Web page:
When it comes to the flu, and like any health conditions, prevention is always better than trying to cure it following its unwanted arrival. And while preventing the flu is highly encouraged throughout the lifespan, it has been recognized seniors are at a greater risk of serious health complications caused by the flu, primarily as the immune system weakens with age. However, caregivers and seniors can take preventative measures to lessen their risk of developing the flu, along with implementing management techniques to reduce symptom severity and further consequences if the virus were to occur.
How to Prevent Getting the Flu
1. Get the Flu Shot
According to the Centers for Disease Control and Prevention (CDC), the best way for preventing the flu is by getting the flu shot, further recommending everyone six months of age and older should get the vaccine annually. Though vaccination is important across the board, the CDC encourages people 65 or older to get the vaccine, as they are at a high risk for complications from the flu. Two vaccines are designed specifically for those 65 and older, including the “Fluzone High-Dose Seasonal Influenza Vaccine,” and “FLUAD™ Flu Vaccine with Adjuvant,” which may result in more of the mild side effects that can occur with the standard shot. Seniors should not get the nasal spray, intradermal flu shot, or jet injector flu vaccine. Ultimately, anyone providing care for any senior should take precautionary measures and reduce the risk of spreading the virus.
2. Along with A Pneumococcal Vaccine
In addition to getting the flu shot, the CDC recommends people aged 65 and older should also be up-to- date with their pneumococcal vaccination. The vaccines work to prevent against forms of pneumococcal disease, including pneumonia, which is a serious flu-related complication that may lead to death. Talk with the senior’s primary care provider on which vaccination best suits them.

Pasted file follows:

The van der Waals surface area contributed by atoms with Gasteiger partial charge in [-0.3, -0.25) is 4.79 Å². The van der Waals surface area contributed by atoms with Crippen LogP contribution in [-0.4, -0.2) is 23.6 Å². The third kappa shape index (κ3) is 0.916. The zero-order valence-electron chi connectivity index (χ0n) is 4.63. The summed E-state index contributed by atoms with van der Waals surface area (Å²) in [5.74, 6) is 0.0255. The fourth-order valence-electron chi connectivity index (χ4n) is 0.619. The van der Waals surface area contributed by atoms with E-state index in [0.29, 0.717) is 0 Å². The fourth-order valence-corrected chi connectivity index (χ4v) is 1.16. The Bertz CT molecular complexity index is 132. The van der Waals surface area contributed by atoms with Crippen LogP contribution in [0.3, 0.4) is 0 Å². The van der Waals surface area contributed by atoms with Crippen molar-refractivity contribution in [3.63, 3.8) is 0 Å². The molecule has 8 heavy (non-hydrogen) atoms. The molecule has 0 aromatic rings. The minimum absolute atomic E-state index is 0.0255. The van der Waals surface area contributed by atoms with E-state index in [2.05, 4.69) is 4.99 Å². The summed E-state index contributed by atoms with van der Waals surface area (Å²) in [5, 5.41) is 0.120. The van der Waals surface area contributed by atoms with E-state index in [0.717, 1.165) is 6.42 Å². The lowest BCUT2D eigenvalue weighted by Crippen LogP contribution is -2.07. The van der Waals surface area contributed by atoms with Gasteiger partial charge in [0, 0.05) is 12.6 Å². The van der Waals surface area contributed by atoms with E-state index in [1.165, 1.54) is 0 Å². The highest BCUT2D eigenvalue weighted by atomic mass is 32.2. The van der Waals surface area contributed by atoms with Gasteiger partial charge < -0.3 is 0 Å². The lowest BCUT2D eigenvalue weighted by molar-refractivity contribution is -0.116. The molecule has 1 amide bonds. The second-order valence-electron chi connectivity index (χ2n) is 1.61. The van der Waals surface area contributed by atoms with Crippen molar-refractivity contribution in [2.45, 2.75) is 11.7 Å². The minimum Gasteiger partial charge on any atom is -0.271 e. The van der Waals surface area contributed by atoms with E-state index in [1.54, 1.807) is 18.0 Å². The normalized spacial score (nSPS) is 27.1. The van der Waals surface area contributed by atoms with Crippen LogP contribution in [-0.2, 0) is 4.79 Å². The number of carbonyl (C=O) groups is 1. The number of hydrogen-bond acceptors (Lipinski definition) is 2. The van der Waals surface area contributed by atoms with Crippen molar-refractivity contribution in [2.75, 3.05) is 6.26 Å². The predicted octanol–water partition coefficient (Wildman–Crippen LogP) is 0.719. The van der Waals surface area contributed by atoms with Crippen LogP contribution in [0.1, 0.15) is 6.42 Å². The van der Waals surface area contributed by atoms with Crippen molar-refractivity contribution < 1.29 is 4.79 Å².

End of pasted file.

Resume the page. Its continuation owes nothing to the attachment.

3. Practice Good Health Habits
Practicing and implementing good health habits can protect yourself and others from the flu, along with helping to stop the spread of germs. Avoiding close contact, staying home when you are sick, covering your mouth and nose when coughing and sneezing, keeping hands clean, and avoiding touching eyes, nose, and mouth can help stop germ spreading. Cleaning and disinfecting frequently touched surfaces, getting plenty of sleep, being physically active, managing stress, and consuming a nutritious diet are other ways to prevent the flu.
But If the Flu Attacks…
Despite the precautionary measures taken, there is still a chance of getting the flu. It is important to be able to recognize flu symptoms and seek medical advice as soon as possible, as antiviral drugs are most beneficial if given within the first two days of illness. Flu symptoms to recognize include fever, cough, sore throat, runny or stuffy nose, body aches, headache, chills, fatigue, vomiting, and diarrhea. Some individuals may also experience respiratory symptoms without a fever. If an official flu diagnosis is made, antiviral medications are commonly prescribed. Doctors and pharmacists can further validate whether a cold or flu medicine is beneficial and will not interfere with or complicate other medications or medical conditions. Flu symptoms can similarly be managed by getting lots of rest and drinking plenty of liquids. It is likewise imperative to continue consulting with a doctor until the flu is terminated to maintain an effective plan and prevent additional complications. If caregivers come down with the flu, it is critical to stay away from others to prevent the risk of spreading the virus.